Area artists applying fellowship funds to explore ways people relate
Spoken word artist Akwi Nji of Cedar Rapids and photographer Stephanie Brunia of Oxford view the human condition through different lenses, but both seek to use their art to foster connections.
Their efforts got a huge boost, when both were recently named Iowa Arts Council Fellows. Each is to receive $10,000 to support creation of new work, a year’s access to professional development opportunities and promotional support for their careers. Three others honored are from Des Moines, Nevada and Orange City, chosen from 68 applicants.
“Iowa has a rich history of producing talented artists who have contributed to the cultural legacy of our state,” Gov. Terry Branstad said during a presentation Aug. 29 at the State Capitol.
A portion of the monetary award is to help Nji, 37, fill a void, by creating professional videos of her spoken word presentations. Visual documentation is vital in helping her market her work more accurately, she said. The funds also allow her to focus on writing and producing a one-woman show, which she plans to stage next June.
After 11 years of teaching language arts and humanities, she wanted to embark on telling stories in the moment, instead of “trying to apply what was written 100 years ago to our time,” she said.
She founded The Hook in January, a non-profit group that fosters creative storytelling and performance poetry, as well as showcasing art, music and dance. Among its programs are the ArtLOUD! multidisciplinary theatrical showcase; Drop the Mic monthly gatherings where writers can share their work with an audience; The Write to Art collaboration between three artists and three writers; and #WeAre, a summer performance poetry and monologue workshop for youths in grades 8 to 12.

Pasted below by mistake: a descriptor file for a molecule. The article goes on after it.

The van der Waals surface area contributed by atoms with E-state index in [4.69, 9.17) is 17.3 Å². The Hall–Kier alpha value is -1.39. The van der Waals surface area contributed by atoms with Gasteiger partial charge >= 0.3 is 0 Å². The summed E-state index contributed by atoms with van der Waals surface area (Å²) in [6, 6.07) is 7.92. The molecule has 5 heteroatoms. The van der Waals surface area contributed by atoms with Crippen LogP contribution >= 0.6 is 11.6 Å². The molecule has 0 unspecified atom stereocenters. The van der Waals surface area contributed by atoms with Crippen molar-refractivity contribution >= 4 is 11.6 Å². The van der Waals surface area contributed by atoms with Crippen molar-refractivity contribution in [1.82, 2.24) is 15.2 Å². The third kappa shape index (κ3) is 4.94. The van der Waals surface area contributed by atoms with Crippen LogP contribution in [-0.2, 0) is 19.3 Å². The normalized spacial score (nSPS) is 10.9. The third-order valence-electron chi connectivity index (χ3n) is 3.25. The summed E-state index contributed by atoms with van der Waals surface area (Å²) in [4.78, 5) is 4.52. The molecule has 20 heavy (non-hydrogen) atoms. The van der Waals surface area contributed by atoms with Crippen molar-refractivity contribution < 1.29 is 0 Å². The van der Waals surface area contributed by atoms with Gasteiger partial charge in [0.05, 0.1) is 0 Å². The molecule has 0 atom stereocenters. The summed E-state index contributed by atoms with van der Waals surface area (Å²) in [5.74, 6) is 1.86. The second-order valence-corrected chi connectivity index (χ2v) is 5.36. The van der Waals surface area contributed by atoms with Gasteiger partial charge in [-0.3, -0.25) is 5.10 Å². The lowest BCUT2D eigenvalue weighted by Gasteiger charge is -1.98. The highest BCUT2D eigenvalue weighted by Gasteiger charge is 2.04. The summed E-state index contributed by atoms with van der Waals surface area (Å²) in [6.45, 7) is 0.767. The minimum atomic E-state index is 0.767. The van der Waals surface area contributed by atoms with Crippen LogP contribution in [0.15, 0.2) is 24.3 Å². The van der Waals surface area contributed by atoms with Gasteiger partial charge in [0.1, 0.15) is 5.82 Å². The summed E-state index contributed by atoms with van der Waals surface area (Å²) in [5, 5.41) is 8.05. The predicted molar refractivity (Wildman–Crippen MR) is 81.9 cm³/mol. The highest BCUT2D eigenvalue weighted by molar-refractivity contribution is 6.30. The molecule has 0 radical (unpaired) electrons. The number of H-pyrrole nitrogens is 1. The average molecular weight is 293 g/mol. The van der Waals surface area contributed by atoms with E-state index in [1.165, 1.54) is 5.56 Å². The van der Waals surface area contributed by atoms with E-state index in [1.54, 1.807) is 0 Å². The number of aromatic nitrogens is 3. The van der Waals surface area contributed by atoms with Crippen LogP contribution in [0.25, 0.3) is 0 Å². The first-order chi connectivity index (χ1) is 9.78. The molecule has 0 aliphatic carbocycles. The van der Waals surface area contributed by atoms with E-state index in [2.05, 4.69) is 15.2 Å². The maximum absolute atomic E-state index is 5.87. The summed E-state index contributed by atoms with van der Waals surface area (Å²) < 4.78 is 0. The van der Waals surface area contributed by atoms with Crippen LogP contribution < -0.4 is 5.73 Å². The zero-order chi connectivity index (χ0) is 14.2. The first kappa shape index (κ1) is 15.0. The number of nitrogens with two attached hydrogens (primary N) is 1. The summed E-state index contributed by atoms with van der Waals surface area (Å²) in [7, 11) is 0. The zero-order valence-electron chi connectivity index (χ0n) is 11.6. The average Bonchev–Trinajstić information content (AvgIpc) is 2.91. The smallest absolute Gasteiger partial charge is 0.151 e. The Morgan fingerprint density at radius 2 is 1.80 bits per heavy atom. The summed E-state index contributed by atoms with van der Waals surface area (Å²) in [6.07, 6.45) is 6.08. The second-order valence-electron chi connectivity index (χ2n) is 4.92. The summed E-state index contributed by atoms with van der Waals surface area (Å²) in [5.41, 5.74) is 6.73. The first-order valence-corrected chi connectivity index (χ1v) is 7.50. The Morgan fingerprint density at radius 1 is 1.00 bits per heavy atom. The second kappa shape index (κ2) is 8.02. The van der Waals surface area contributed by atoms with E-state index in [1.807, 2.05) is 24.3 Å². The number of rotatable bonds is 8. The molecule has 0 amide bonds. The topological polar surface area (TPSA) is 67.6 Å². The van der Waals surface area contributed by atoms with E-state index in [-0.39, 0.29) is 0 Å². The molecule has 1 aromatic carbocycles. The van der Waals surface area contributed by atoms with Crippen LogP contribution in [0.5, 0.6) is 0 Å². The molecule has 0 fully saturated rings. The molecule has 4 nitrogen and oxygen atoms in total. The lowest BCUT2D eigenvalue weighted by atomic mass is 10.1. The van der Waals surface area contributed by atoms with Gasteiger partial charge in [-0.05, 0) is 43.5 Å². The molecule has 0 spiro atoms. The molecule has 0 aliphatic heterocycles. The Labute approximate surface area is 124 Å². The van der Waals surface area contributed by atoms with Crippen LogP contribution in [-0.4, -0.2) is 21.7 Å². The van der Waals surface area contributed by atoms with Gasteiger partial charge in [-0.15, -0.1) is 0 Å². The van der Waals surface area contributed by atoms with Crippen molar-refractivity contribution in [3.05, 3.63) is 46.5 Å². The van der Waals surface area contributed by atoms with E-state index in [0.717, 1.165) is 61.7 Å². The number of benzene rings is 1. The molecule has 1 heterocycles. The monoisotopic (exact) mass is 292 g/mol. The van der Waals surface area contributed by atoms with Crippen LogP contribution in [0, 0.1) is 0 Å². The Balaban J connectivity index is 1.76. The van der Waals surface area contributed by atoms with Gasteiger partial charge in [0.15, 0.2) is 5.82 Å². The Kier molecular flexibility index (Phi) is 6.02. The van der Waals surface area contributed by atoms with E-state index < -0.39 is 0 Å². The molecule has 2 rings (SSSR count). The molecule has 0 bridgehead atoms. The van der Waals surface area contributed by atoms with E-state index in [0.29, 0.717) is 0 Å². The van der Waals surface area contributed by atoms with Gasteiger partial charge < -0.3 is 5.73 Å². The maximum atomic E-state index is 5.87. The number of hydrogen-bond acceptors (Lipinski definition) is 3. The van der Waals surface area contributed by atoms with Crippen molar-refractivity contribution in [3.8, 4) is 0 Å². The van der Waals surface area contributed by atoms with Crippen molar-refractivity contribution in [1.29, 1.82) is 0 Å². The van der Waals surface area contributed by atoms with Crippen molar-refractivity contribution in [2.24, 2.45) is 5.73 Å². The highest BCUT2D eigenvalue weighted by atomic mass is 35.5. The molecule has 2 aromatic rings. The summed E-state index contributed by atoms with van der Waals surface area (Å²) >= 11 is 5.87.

She also has other projects in the works, detailed at Akwiwrites.com
“My goal is to create opportunities to connect in meaningful ways with each other to foster empathy,” she said, adding that she has never aimed to be a published author. “I’m invested in the communal experience at the heart of words being spoken and heard in a public space.”
Brunia, 32, has been expressing herself through photography for a decade, working by day as a product photographer at Nordstrom in Cedar Rapids, and doing some portraiture work and her art photography on the side.
The fellowship funds are helping pay for her 30-by-40-inch prints and defray costs of two current exhibitions. She also plans to attend portfolio sharing events, which are expected to help her expand into other markets. She already has attended professional development workshops and would like to bring some to the Corridor.
Two projects on her website, Stephaniebrunia.com, show the focus of her work, with “Thursday’s Child” looking at the aging process through her father’s transition, and “The Space InBetween,” illustrating the ungainly way people try to physically connect.
“I’m drawn to stories of how I relate to others in this fundamental human desire to connect to other people, but how awkward we are as humans in that attempt,” she said. “So it becomes a way for me to poke at some of what scares me or makes me anxious or makes me feel very human.
“I see my work as very personal but hope it hits a nerve with other people. I’m trying to get the universal truths of trying to be human and live in a world with other humans.”